The police had been brutal. Boniface Mwangi was dragged out of his house and beaten in the streets before being thrown in the back of a landrover. Luckily, his family had been away. Okiya Omtatah was filmed fighting like a cat on Kimathi Street after an interview at NTV. He bit an OCS on the shoulder. He appeared in court the next week with his jaw in a sling. Ory Okolloh was arrested at Westgate by a contingent of GSU. The vendors and shopkeepers screamed with terror when they saw the police. They spilled her shopping, destroyed the cart, and tore her blouse. She appeared in court with bruises.
The government had accused them all of treason. It submitted that it had found proof that the new party was being funded by a foreign government. But the arrests were not met with silence by the public. For every arrest, there had been protests on the streets. Now Wainaina had been arrested. He was at the peak of his popularity following his return to music. The protests this time would be huge. The second man folded the paper and sat back in his chair sipping his tea.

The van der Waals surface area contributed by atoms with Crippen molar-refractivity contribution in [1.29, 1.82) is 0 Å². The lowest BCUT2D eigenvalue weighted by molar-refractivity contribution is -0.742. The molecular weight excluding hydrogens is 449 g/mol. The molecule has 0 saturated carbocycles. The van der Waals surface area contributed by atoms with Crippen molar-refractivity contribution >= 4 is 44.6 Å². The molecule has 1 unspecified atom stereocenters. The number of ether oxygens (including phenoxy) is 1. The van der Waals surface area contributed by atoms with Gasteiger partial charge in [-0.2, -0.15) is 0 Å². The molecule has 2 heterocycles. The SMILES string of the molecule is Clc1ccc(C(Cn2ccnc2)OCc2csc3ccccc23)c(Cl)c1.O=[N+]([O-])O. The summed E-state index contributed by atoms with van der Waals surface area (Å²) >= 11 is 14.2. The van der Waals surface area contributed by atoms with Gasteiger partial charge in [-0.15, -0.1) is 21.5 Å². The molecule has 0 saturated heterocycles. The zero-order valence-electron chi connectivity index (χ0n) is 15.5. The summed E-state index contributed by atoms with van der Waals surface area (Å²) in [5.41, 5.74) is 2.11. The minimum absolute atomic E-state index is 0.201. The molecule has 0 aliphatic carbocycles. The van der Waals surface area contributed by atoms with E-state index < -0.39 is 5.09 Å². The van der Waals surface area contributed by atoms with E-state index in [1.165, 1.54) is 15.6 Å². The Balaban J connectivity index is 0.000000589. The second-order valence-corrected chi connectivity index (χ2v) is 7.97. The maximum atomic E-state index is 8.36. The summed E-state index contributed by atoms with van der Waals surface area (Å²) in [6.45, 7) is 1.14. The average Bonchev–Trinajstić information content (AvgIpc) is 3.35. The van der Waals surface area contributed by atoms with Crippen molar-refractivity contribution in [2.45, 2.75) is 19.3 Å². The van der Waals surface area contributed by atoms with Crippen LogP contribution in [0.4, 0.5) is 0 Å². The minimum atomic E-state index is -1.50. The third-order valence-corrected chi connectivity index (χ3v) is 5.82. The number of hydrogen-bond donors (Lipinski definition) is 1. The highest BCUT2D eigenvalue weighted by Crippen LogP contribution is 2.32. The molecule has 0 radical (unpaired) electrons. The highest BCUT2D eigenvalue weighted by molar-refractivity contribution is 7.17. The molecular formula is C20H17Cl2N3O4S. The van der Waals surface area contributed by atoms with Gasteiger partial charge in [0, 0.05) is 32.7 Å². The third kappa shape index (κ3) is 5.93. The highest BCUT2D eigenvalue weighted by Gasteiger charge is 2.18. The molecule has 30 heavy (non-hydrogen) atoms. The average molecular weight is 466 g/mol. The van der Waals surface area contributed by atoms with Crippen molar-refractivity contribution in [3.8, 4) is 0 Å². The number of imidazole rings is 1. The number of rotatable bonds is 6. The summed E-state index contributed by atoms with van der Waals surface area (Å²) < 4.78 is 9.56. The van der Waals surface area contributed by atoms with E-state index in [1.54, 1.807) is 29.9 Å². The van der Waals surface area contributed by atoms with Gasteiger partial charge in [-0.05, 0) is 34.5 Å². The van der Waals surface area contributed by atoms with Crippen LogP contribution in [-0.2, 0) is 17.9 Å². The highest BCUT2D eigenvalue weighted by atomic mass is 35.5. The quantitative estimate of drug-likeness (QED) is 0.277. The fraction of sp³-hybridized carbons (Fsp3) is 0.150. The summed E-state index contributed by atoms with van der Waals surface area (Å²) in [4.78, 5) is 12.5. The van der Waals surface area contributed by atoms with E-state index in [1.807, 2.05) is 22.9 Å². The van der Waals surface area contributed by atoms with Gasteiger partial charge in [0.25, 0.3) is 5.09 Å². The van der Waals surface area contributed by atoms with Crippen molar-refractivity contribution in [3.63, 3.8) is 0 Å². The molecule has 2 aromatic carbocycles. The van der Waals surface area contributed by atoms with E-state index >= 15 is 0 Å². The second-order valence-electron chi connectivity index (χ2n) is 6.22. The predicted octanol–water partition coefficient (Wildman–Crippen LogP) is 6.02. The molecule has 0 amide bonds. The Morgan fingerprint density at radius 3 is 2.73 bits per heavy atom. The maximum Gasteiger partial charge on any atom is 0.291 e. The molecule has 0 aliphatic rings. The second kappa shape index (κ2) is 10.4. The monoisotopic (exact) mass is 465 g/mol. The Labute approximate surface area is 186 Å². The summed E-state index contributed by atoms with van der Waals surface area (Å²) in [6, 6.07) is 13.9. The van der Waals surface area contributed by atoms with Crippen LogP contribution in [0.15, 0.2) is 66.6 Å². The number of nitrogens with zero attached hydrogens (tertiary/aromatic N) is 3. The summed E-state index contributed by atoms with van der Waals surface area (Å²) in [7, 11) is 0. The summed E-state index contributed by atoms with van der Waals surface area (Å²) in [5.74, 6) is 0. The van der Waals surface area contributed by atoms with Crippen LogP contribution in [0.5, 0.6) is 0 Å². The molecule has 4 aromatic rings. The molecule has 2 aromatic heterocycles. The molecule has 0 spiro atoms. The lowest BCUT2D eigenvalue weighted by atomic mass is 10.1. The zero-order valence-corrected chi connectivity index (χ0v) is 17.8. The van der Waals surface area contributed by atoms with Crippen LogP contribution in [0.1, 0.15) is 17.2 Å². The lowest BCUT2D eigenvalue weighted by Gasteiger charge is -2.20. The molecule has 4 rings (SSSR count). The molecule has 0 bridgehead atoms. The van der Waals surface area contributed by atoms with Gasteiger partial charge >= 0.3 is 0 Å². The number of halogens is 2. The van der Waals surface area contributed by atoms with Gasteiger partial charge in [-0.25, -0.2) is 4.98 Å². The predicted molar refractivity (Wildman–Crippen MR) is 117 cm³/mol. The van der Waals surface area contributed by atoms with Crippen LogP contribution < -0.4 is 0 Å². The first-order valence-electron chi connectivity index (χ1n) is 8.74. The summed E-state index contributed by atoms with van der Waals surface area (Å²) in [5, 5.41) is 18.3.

Now a woman walked into the crowded café and looked around before heading to join the new man at the table. She was wearing knee high boots that had a metal clasp at the front. It made a clacking sound as she walked. She sat down in the seat next to the first man.
“Wa, it is hot and crowded out there. What is going on?”
The man tapped his fingers on the folded paper as he talked.
“Everyone is worried that there will be a state of emergency. They are doing crisis shopping to stock for a possible period of not being able to move around. Food prices have shot up like crazy.”
“Yes, I tried to buy wheat flour yesterday. Five hundred for a kilo.”
“It is already up to seven fifty, most supermarkets are out of stock. Everyone is hoarding supplies. I hope you have sorted yourself. Better safe than sorry.”
“I have my few things… but I don’t intend to be in the city if anything like that happens. I’ll take the first bus to Othaya.”
“Start keeping a small bag packed just in case. Hawa maradicals wameleta maneno sasa.”
She shifted in her seat and bumped into the first man and he looked at her, smiling. She took in the scarf, the cap,the dreadlocks, and smiled back nervously. He moved his brown paper bag to the other side, away from her and continued with his writing.
“But is it true that they want to topple the government?”